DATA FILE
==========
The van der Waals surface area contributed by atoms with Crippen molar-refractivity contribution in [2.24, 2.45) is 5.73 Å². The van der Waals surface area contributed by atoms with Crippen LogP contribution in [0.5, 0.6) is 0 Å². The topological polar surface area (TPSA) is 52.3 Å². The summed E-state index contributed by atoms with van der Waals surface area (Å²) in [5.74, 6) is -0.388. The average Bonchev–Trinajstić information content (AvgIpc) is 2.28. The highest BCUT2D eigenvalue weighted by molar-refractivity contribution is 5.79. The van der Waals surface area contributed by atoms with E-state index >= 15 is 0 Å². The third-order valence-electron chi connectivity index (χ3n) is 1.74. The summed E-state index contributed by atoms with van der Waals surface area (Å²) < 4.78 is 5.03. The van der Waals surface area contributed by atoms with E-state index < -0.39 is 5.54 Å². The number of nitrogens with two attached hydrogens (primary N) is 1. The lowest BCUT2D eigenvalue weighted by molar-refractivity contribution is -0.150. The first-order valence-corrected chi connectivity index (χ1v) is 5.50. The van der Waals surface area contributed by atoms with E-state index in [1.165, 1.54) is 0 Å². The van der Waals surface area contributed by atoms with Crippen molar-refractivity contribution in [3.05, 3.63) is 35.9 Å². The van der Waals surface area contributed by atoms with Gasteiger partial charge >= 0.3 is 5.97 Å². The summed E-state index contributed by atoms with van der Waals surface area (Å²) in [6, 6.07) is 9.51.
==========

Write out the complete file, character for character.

The van der Waals surface area contributed by atoms with Crippen molar-refractivity contribution in [2.24, 2.45) is 5.73 Å². The van der Waals surface area contributed by atoms with Crippen LogP contribution in [0.5, 0.6) is 0 Å². The topological polar surface area (TPSA) is 52.3 Å². The summed E-state index contributed by atoms with van der Waals surface area (Å²) in [5.74, 6) is -0.388. The average Bonchev–Trinajstić information content (AvgIpc) is 2.28. The highest BCUT2D eigenvalue weighted by molar-refractivity contribution is 5.79. The van der Waals surface area contributed by atoms with E-state index >= 15 is 0 Å². The third-order valence-electron chi connectivity index (χ3n) is 1.74. The summed E-state index contributed by atoms with van der Waals surface area (Å²) < 4.78 is 5.03. The van der Waals surface area contributed by atoms with E-state index < -0.39 is 5.54 Å². The number of nitrogens with two attached hydrogens (primary N) is 1. The lowest BCUT2D eigenvalue weighted by molar-refractivity contribution is -0.150. The first-order valence-corrected chi connectivity index (χ1v) is 5.50. The van der Waals surface area contributed by atoms with E-state index in [1.165, 1.54) is 0 Å². The van der Waals surface area contributed by atoms with Crippen molar-refractivity contribution in [3.05, 3.63) is 35.9 Å². The van der Waals surface area contributed by atoms with Gasteiger partial charge >= 0.3 is 5.97 Å². The summed E-state index contributed by atoms with van der Waals surface area (Å²) in [6, 6.07) is 9.51.